• Research

    Colorectal Cancer Model Finds Out-of-Tune T Cells

When it comes to the immune system, attention seems to focus on its protection. But equally important is how the unleashed immune response becomes a threat. In two recent Nature Immunology papers, scientists provide insight into how colorectal cancer rewires regulatory T cells, or Treg cells, to promote tumor growth. In that setting, Treg cells switch from suppressing to promoting inflammation, fueling tumor growth. Simultaneously, they protect tumors from attack by T cells.

Khashayarsha Khazaie, Ph.D., a Mayo Clinic scientist; Fotini Gounari, Ph.D., a scientist at The University of Chicago; and Majid Kazemian, Ph.D., a Purdue University researcher, identified key molecules that direct these changes in regulatory T cell functions in colorectal cancer. This knowledge opens a new window to understand how cancer compromises immunity to its advantage, paving the path to better-targeted cancer prevention and treatment.

From left are Khashayarsha Khazaie, Ph.D., a Mayo Clinic scientist; Fotini Gounari, Ph.D., a scientist at The University of Chicago; and Majid Kazemian, Ph.D., a Purdue University researcher. Images were provided by Mayo Clinic, The University of Chicago and Purdue University, respectively.

Out-of-Tune Immune Cells

"The general notion is that the job of Treg cells is to suppress immune responses. But they actually have many different functions and can use these in various combinations under different circumstances in the body," says Dr. Khazaie. "And one such exact circumstance for me is cancer. A single protein called FOXP3 broadly dictates Treg suppressive functions, while others, including ROR-gamma-T, beta-catenin and TCF-1, fine-tune them."

It is a win-win situation for colon cancer.

Regulatory T cells in the colon interact with microbiota and immune cells to produce a healthy level of inflammation that protects against infection. These Treg cells are "tuned" to suppress the immune response by the protein FOXP3, and "fine-tuned" by the proteins ROR-gamma-T, beta-catenin and TCF-1. But colon tumors secrete biological mediators that alter the gut microbiota and properties of Treg cells. Tumor growth causes elevated expression of beta-catenin and lower expression of TCF-1 in Treg cells. In turn, while this makes Treg cells unable to control inflammation, they are better at suppressing T-cells. Image created with BioRender.

Following the Pathway

These studies, the authors say, reveal the cellular and molecular complexity of regulatory T cells. They raises questions about the role of different types of Treg cells in health and disease.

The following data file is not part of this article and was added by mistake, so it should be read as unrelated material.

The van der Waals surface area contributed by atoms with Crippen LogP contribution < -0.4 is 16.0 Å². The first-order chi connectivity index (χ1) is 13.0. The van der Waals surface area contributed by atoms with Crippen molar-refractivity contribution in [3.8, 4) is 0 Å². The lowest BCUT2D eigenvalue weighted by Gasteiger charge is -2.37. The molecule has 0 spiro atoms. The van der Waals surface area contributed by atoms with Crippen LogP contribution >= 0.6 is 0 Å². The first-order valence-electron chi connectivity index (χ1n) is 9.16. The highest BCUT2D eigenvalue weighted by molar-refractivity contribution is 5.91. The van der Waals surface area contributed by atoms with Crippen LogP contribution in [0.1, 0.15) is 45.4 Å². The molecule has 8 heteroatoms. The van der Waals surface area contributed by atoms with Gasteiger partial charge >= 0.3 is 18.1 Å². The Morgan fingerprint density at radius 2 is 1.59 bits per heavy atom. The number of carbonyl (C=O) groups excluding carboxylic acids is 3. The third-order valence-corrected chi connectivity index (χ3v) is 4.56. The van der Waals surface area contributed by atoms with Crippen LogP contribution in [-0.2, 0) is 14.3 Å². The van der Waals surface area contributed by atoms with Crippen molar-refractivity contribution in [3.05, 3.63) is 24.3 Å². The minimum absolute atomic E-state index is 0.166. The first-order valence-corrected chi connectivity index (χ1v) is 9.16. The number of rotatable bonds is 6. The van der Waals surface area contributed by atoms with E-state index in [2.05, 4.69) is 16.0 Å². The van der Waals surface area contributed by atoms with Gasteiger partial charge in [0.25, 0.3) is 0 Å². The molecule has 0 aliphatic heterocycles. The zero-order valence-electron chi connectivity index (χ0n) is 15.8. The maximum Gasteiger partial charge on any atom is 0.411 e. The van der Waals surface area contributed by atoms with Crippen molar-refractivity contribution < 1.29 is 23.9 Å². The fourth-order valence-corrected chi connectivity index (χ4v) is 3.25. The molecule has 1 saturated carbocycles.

"I am driven to understand what causes disease," says Dr. Khazaie. "We identified multiple molecularly distinct subsets of Treg cells. These subsets responded differently to changes in expression of TCF-1, and to colon cancer in mice."

Of course, he continues, to understand why things go wrong, it helps first to learn how they normally function. And things going right is Dr. Gounari's department.

"I'm interested in understanding why Treg cells are so complex and what each subset does in the normal healthy environment. To understand how things work, you have to tweak them and see what changes," says Dr. Gounari. "It is becoming clear that we can look into the complex molecular pathways and find identifiers that help us understand how normal things work."

And the search for molecular identifiers is where Dr. Kazemian comes into play.

"Complex diseases need complex tools to decipher," says Dr. Kazemian. "Over the past few years, we have created some of these tools that help us understand such complexity."

The team's findings have paved the path for normalizing immunity in cancer to improve cancer prevention and therapy. The knowledge gained is also highly relevant to the success of transplants and the control of autoimmune diseases.

"It is the job of the scientists to go beyond the standard of care, bringing basic and translational research into clinical practice," says Dr. Khazaie. "The ultimate goal is to help patients with debilitating and life-threatening diseases."

Their work appeared in Nature Immunology in April and August.